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International House v. National Labor Relations Board

decided: April 9, 1982.

INTERNATIONAL HOUSE, PETITIONER-CROSS-RESPONDENT,
v.
NATIONAL LABOR RELATIONS BOARD, RESPONDENT-CROSS-PETITIONER.



Petition for review of an order of the National Labor Relations Board finding petitioner in violation of sections 8(a) (1), (3) and (5) of the National Labor Relations Act, 29 U.S.C. § 158(a) (1), (3), (5) (1976), and cross-petition for enforcement. Review granted, order set aside and enforcement denied.

Before Waterman, Van Graafeiland and Meskill, Circuit Judges.

Author: Meskill

This appeal involves an order of the National Labor Relations Board finding International House ("IH") in violation of sections 8(a)(1), (3), and (5) of the National Labor Relations Act ("NLRA"), 29 U.S.C. § 158(a)(1), (3), (5) (1976). IH petitions to have the order set aside, and the Board cross-petitions for enforcement. The Board's order was premised upon a finding that IH was a joint employer of cafeteria workers represented by District 1199, National Union of Hospital and Health Care Employees, a/w Retail, Wholesale and Department Store Union, AFL-CIO ("Union"). Because this finding is not supported by substantial evidence, we grant IH's petition to review, set aside the Board's order and deny enforcement.

BACKGROUND

IH is a non-profit residence for students from around the world who attend graduate schools in New York City. Each of its 500 residents has a single room and access to a variety of other facilities including music practice rooms, a game room, laundry facilities, a pub, and a cafeteria. In addition, IH sponsors a "work-aid" program which enables residents to offset room and board costs by performing work within the building. IH allows its residents to earn credit only up to the total value of room and board. Thus, resident workers are never paid in cash.*fn1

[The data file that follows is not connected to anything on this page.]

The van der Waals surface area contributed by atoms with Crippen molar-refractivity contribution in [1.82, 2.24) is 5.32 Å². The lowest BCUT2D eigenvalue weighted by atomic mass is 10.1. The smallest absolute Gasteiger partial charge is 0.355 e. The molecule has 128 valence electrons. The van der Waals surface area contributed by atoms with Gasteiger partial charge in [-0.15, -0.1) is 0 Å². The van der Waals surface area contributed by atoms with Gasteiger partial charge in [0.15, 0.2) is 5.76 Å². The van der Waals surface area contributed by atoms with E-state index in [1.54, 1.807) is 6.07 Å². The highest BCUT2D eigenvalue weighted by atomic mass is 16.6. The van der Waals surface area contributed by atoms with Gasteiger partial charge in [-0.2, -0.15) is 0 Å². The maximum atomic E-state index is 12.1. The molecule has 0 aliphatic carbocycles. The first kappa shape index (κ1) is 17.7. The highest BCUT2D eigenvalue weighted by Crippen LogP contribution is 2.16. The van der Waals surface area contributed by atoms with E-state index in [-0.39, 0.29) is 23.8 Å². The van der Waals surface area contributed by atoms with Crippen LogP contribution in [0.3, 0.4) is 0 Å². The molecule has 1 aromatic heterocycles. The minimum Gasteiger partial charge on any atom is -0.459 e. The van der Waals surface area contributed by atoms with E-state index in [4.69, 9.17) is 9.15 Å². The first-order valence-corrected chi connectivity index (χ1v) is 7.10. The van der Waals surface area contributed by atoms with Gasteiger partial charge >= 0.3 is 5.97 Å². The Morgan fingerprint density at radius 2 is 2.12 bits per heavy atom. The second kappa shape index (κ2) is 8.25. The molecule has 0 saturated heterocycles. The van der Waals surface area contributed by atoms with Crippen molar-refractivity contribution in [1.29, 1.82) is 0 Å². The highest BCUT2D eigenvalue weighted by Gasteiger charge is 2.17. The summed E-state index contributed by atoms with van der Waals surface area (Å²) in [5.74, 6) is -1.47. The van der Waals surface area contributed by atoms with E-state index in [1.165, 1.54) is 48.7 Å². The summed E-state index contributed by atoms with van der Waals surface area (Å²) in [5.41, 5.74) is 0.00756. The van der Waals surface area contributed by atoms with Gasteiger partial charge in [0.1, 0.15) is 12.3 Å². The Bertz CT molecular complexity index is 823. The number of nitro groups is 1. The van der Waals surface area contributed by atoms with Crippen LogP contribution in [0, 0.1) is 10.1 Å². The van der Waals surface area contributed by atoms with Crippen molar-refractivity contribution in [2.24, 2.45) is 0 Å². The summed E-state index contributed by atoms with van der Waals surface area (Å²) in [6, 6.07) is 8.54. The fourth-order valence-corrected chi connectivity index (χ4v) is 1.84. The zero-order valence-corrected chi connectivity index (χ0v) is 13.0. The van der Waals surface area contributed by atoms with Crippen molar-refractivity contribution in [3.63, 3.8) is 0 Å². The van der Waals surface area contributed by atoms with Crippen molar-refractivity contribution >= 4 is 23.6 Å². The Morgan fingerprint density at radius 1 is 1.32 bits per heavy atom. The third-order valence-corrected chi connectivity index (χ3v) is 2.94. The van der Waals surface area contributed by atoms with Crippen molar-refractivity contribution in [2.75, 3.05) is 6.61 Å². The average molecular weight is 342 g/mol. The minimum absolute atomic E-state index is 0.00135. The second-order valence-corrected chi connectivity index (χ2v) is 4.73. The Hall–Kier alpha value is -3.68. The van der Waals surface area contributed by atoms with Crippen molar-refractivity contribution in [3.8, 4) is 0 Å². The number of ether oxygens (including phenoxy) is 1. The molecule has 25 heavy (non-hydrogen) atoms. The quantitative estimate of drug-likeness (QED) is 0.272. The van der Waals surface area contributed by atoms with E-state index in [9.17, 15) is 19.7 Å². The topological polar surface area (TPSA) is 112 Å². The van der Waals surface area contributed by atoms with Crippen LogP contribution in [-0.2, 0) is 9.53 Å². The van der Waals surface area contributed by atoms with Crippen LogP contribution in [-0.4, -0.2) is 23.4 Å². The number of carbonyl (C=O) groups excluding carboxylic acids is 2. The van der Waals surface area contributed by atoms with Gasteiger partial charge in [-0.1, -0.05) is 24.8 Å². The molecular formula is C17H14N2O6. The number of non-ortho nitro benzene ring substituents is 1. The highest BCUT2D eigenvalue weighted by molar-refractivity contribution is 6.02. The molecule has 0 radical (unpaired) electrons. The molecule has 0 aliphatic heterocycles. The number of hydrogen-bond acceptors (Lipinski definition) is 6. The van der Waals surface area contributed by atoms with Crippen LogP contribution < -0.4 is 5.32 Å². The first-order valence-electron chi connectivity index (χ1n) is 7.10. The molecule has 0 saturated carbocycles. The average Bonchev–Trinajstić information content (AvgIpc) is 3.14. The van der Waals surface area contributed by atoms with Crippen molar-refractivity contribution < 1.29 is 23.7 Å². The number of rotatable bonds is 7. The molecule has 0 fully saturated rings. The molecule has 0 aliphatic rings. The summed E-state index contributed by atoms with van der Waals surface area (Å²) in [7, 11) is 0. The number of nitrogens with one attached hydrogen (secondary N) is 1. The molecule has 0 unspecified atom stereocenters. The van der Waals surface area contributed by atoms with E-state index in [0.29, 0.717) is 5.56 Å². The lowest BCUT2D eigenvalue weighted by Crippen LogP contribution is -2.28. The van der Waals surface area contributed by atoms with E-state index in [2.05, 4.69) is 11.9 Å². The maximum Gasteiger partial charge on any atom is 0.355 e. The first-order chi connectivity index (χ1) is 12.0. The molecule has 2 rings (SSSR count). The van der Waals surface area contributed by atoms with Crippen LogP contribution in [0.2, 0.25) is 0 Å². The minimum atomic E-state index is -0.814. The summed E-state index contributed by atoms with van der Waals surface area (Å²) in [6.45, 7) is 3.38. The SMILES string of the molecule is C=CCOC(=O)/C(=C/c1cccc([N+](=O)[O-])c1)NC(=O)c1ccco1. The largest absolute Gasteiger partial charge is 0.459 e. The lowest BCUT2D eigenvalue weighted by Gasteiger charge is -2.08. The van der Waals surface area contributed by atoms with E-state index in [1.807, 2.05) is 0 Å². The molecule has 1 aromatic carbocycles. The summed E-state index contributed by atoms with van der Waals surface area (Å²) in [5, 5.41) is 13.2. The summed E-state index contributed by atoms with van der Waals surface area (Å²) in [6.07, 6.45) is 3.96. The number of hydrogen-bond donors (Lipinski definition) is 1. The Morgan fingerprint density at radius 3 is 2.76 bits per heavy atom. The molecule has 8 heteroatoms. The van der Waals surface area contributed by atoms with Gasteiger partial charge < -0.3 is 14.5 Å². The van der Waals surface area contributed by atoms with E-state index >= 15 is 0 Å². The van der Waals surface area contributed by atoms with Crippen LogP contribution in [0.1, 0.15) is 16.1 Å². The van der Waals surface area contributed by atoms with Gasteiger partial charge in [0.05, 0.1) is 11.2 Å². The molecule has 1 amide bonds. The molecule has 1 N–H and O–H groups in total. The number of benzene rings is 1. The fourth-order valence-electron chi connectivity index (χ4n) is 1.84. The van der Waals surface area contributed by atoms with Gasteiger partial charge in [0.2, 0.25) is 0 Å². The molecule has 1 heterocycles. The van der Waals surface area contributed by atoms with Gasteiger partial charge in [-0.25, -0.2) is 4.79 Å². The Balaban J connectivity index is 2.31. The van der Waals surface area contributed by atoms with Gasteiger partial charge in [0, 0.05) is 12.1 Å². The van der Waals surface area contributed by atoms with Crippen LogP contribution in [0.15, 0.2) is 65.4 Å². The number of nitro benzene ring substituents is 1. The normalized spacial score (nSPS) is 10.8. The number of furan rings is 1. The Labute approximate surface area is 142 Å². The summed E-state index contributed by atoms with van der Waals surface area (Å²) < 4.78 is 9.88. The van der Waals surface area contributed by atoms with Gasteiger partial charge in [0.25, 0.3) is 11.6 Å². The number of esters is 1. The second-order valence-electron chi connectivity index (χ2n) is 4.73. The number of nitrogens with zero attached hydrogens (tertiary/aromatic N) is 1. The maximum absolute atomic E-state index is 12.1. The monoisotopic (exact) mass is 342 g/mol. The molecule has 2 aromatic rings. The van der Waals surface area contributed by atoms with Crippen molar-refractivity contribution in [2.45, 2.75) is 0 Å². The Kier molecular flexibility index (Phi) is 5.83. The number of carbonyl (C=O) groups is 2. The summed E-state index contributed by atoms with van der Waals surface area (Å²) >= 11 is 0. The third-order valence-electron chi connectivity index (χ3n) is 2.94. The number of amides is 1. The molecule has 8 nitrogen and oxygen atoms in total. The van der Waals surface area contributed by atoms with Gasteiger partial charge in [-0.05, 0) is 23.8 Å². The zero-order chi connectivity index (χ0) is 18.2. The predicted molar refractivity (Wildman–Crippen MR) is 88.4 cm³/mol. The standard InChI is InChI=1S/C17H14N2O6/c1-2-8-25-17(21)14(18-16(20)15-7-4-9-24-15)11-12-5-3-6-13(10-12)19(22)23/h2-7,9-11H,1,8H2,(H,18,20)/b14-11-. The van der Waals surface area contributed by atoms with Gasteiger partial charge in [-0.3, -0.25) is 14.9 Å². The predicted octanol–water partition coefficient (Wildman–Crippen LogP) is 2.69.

In December 1974, IH retained Dining and Kitchen Administration, Inc. ("Daka") to manage and to operate the cafeteria. Daka, a Massachusetts corporation, provided similar food services at approximately 160 other locations. The contract provided that Daka would operate "as an independent contractor on its own credit." IH's principal responsibilities under the contract were to furnish "completely equipped" facilities, utilities, and maintenance. The contract also authorized IH to set standards of "quality, cleanliness, safety, and health," and provided that IH and Daka would mutually determine "menus, prices, hours, service, and schedules of food service." The contract left Daka with all other principal duties, including day-to-day management and "hiring and supervision of all employees in the food service department." The agreement provided for automatic renewal each year and was terminable upon thirty days notice by either party.

The contract originally provided for compensation on a "cost-plus basis":